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Crisis & Opportunity


Gustave Moreau, Hesiod and the Muse, 1891.

1,553 words

As another birthday arrives, I find myself getting closer to the dreaded age of 40. Although I still feel young, I have started to reflect on the meaning of my life and my own mortality. Some people would call this a “midlife crisis.” Yet the real crisis comes from the disenfranchisement of white men in our culture and society. For every white man with a stable career and a family, an unemployed white man is living in his mom’s basement playing video games all day. Regardless of age, the wisdom of Hesiod reminds us that one man’s crisis can be another man’s opportunity.

The role and life path for men in Western society used to be clear and self-evident. After school, a man would find a job, get his own place, and date a local woman from his area. He would then get married, have kids, and provide for his family while working at the same company until his retirement. Nowadays, this path for men seems as probable as winning the lottery or finding banned Dr. Seuss books on eBay for under $100.

At least in the US, public schools and colleges are more interested in pushing anti-white propaganda than teaching useful career skills. Even with a college degree, most men end up taking entry-level jobs that they could have gotten without going to college. These jobs barely pay enough for the gasoline and insurance required to commute to work each day. Workplaces have also become overly feminized and hostile to men. These are just some of the reasons why white men are struggling to find and maintain careers in the modern workforce.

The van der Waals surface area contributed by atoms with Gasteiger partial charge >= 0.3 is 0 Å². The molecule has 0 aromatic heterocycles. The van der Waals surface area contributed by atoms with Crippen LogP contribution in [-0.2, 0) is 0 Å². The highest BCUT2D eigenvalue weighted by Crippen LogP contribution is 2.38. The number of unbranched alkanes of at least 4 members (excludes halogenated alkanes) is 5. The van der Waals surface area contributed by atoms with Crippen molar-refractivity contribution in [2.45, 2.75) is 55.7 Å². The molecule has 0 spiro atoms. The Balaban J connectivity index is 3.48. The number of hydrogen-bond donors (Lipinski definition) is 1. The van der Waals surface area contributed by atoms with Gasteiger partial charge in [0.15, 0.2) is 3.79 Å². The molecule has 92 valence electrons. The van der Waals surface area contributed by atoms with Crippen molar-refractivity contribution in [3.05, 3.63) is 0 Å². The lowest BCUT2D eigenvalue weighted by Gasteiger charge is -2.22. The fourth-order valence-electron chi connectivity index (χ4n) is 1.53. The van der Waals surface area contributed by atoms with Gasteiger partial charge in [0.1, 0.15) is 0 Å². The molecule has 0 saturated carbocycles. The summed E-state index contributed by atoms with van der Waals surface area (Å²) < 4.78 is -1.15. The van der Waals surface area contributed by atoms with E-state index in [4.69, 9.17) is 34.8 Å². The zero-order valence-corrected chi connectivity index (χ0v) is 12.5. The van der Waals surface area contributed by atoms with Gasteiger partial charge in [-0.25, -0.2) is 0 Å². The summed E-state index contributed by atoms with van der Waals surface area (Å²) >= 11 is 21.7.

If a young man wants to get an apartment, he will need to provide evidence of his work history and show that he earns three times the unit’s rent. Those that cannot afford their own place will have to find roommates. I have had my fair share of roommates, and believe me, it isn’t all fun and parties. While I have my own quirks and idiosyncrasies, I eventually realized that most roommates are never as reliable or considerate as you are to them. Due to all the costs and hassles of living on your own, I understand why many guys decide to live at home with their parents.

Even with a job and an apartment, white men are having a hard time dating women. Dating sites and apps give women endless choices while promoting narcissism and unrealistic expectations. The single mom of three kids (from two different fathers) can boldly proclaim on her profile that she is a strong, independent woman who doesn’t need a man. But don’t message her if you are a Trump supporter, under six feet tall, or don’t have your own place. And what about that small-town “trad-woman” that goes to church every week? I’m sure she thanks God for all the beta-male-orbiters subscribing to her Instagram, Tik-Tok, and OnlyFans accounts. After two decades of online dating, she might be ready to settle down and share her life (and STDs) with you. Sadly, many white men are starting to feel that the juice isn’t always worth the squeeze.

Whether we like it or not, sex is a major motivating factor for the male species, particularly young men in their 20s and early 30s. For a lot of men, the whole point of having a career and their own place is to have the status and resources to be intimate with women. When a large number of men become invisible to women, it is only natural for those men to give up on pursuing women. Along with the demoralization and demonization of white men, it also makes sense why some guys are also opting out of society. Why work hard for a company that hates you and will fire you for your political beliefs? Why waste most of your paycheck on an apartment with unreliable roommates and multi-cultural neighbors? Why jump through all these fiery hoops just to impress a single mom on a dating app? These are the questions I have been asking myself as my birthday brings me closer to another decade in my life.